World War Z witnessed one of the most troubled productions in recent movie history. Sure, Brad Pitt’s history as a reliable producer and star probably brought more attention to this “disaster” than it warranted, but there was undeniably a lot of things in the way of this film making it to screens around the world. Third act rewrites, casting issues (it really would have been interesting to see Bryan Cranston in this film) and a counter terrorism raid on a production office were just some of the problems this film faced. Yet through all of this a solid film emerged. Nowhere are production problems evident in the final project, and while everything in this film is something we have seen before, it is ultimately an enjoyable experience.
World War Z follows Gerry Lane (Brad Pitt), a former United Nations investigator, as he finds himself in the middle of the zombie apocalypse in Philadelphia with his family. After he is able to organize an escape for his family from his former employers he is tasked with finding “patient zero” in exchange for his family’s safety. The film is directed by Marc Forster (in his second big-budget directing gig ever after Quantum of Solace) and is written by Matthew Michael Carnahan (brother of director Joe Carnahan), Drew Goddard (The Cabin in the Woods) and Damon Lindelof (Lost).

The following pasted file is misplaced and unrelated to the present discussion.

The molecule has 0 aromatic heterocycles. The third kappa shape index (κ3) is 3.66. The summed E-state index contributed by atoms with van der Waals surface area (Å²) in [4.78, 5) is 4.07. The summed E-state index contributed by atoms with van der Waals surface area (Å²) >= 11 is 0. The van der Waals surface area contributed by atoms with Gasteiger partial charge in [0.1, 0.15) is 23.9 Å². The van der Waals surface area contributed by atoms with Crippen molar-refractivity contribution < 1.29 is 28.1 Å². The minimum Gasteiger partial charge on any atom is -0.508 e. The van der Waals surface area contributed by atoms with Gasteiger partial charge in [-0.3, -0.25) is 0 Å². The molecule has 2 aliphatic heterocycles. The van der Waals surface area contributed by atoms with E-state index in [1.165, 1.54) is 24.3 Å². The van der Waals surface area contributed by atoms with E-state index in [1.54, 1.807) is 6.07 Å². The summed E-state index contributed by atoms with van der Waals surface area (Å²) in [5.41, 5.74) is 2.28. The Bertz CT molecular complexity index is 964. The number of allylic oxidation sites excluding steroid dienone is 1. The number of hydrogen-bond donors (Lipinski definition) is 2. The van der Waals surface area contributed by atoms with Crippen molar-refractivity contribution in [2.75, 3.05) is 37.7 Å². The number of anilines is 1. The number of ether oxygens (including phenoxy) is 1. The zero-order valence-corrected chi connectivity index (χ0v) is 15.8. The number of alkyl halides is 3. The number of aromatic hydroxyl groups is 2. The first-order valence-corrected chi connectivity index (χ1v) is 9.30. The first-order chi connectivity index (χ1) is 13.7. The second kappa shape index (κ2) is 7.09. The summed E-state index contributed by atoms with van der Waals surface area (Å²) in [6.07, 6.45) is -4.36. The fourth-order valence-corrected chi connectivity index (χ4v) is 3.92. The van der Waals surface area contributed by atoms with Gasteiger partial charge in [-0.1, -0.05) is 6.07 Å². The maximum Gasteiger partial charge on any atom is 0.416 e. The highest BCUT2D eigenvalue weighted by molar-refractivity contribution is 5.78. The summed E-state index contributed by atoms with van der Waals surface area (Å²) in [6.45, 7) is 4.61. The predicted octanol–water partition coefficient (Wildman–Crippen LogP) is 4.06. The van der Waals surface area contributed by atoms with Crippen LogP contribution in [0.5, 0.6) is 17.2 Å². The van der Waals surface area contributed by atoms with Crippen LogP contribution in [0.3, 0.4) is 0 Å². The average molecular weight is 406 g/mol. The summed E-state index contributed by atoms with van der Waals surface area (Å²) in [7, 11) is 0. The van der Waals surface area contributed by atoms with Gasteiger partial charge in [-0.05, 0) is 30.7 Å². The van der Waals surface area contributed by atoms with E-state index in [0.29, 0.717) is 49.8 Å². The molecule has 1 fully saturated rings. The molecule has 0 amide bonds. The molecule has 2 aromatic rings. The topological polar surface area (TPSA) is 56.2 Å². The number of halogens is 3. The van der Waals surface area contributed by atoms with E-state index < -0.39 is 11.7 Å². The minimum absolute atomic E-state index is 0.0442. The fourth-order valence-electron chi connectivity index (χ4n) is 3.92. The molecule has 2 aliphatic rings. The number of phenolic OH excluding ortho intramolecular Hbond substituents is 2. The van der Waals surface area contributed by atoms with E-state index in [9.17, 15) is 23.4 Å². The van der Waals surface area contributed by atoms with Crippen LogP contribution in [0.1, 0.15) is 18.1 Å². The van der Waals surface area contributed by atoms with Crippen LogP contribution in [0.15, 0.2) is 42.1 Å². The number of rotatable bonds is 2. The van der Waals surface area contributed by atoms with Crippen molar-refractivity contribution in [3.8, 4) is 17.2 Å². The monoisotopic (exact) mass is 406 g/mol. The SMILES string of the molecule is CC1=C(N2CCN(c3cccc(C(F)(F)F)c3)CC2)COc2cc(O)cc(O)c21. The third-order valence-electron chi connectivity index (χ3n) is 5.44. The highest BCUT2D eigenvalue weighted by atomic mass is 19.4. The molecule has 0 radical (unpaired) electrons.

Marc Forster has received a lot of hate in the past few years. Quantum of Solace was received with a lot of mixed thoughts upon release and bitterness towards the film has only increases since while most of the press surrounding this film’s troubled production has placed most of the blame on him. You can complain all you want about his quick-cut style of directing action, but Forster brought a sense of style and class to both Quantum of Solace and this film that ends up being one of the most memorable components of both film. This shows up in World War Z almost immediately with the artistically done opening credits sequence. Also, for those who still aren’t over Forster’s handling of the action in Quantum of Solace can rest assured that this film contains some of the best action sequences of the year (especially the escape from Philadelphia). Forster makes sure that the film keeps your adrenaline pumping, and when the film starts to seem like its getting repetitive, Drew Goddard and Damon Lindelof introduce a final act that fits in with the rest of the film while also bringing freshness to it.
With the film being so fast-paced though, the actors don’t get much room to breathe. Brad Pitt is a solid lead but this is more of a producing vehicle than an acting vehicle for him. James Badge Dale and David Morse are interesting, but they maybe get five minutes of screentime combined. It might actually be the actresses that come out of this film the best. Mireille Enos gets nothing special to do as Brad Pitt’s wife, but she is a talented actress who is having a big year between this, Gangster Squad, and The Killing. Meanwhile, Daniella Kertesz as an Israeli soldier is the breakout performance of the film.
World War Z offers nothing new but is done well enough to be one of the better films of the summer.